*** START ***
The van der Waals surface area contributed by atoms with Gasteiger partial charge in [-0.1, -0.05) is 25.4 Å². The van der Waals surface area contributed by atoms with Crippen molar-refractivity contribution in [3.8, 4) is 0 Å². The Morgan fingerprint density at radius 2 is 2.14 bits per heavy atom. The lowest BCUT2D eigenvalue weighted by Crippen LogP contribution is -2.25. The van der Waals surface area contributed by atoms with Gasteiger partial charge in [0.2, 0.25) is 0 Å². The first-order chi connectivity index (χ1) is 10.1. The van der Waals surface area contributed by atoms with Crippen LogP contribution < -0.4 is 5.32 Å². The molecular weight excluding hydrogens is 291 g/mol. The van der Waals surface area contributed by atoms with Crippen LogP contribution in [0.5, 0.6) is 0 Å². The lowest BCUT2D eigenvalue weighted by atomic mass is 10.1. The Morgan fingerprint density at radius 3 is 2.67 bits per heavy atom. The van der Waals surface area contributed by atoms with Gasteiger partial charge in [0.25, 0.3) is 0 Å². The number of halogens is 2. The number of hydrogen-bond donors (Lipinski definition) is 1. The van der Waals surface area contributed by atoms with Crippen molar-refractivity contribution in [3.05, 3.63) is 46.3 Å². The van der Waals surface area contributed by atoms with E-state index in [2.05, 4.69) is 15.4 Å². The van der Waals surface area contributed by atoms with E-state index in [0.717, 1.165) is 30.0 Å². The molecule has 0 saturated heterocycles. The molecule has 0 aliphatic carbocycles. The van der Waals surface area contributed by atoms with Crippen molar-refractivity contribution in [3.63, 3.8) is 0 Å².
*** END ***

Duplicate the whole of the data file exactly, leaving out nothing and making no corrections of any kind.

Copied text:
The van der Waals surface area contributed by atoms with Gasteiger partial charge in [-0.1, -0.05) is 25.4 Å². The van der Waals surface area contributed by atoms with Crippen molar-refractivity contribution in [3.8, 4) is 0 Å². The Morgan fingerprint density at radius 2 is 2.14 bits per heavy atom. The lowest BCUT2D eigenvalue weighted by Crippen LogP contribution is -2.25. The van der Waals surface area contributed by atoms with Gasteiger partial charge in [0.2, 0.25) is 0 Å². The first-order chi connectivity index (χ1) is 10.1. The van der Waals surface area contributed by atoms with Crippen LogP contribution < -0.4 is 5.32 Å². The molecular weight excluding hydrogens is 291 g/mol. The van der Waals surface area contributed by atoms with Crippen LogP contribution in [0.5, 0.6) is 0 Å². The lowest BCUT2D eigenvalue weighted by atomic mass is 10.1. The Morgan fingerprint density at radius 3 is 2.67 bits per heavy atom. The van der Waals surface area contributed by atoms with Gasteiger partial charge in [0.25, 0.3) is 0 Å². The number of halogens is 2. The number of hydrogen-bond donors (Lipinski definition) is 1. The van der Waals surface area contributed by atoms with Crippen molar-refractivity contribution in [3.05, 3.63) is 46.3 Å². The van der Waals surface area contributed by atoms with E-state index in [2.05, 4.69) is 15.4 Å². The van der Waals surface area contributed by atoms with E-state index in [0.717, 1.165) is 30.0 Å². The molecule has 0 saturated heterocycles. The molecule has 0 aliphatic carbocycles. The van der Waals surface area contributed by atoms with Crippen molar-refractivity contribution in [3.63, 3.8) is 0 Å².